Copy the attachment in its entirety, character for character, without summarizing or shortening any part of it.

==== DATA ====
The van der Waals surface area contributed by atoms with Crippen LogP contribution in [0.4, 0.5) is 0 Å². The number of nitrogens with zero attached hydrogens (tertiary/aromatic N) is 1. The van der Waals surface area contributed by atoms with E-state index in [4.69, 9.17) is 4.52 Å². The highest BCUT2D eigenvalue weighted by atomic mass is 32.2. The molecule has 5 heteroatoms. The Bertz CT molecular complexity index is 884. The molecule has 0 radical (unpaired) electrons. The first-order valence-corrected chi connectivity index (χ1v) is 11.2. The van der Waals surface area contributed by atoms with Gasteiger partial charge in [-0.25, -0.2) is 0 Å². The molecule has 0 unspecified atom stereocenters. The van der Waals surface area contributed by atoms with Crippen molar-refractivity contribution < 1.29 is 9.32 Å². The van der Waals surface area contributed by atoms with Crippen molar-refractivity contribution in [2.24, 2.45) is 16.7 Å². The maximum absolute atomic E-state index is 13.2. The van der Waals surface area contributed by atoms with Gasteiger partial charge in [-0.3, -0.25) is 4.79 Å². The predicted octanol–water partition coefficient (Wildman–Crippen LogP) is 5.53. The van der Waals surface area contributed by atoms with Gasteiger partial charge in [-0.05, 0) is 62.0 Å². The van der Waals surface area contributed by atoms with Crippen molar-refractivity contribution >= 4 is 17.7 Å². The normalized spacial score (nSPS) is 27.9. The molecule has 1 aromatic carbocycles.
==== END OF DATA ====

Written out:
The van der Waals surface area contributed by atoms with Crippen LogP contribution in [0.4, 0.5) is 0 Å². The number of nitrogens with zero attached hydrogens (tertiary/aromatic N) is 1. The van der Waals surface area contributed by atoms with E-state index in [4.69, 9.17) is 4.52 Å². The highest BCUT2D eigenvalue weighted by atomic mass is 32.2. The molecule has 5 heteroatoms. The Bertz CT molecular complexity index is 884. The molecule has 0 radical (unpaired) electrons. The first-order valence-corrected chi connectivity index (χ1v) is 11.2. The van der Waals surface area contributed by atoms with Gasteiger partial charge in [-0.25, -0.2) is 0 Å². The molecule has 0 unspecified atom stereocenters. The van der Waals surface area contributed by atoms with Crippen molar-refractivity contribution < 1.29 is 9.32 Å². The van der Waals surface area contributed by atoms with Crippen molar-refractivity contribution in [2.24, 2.45) is 16.7 Å². The maximum absolute atomic E-state index is 13.2. The van der Waals surface area contributed by atoms with Gasteiger partial charge in [-0.3, -0.25) is 4.79 Å². The predicted octanol–water partition coefficient (Wildman–Crippen LogP) is 5.53. The van der Waals surface area contributed by atoms with Gasteiger partial charge in [-0.05, 0) is 62.0 Å². The van der Waals surface area contributed by atoms with Crippen molar-refractivity contribution >= 4 is 17.7 Å². The normalized spacial score (nSPS) is 27.9. The molecule has 1 aromatic carbocycles.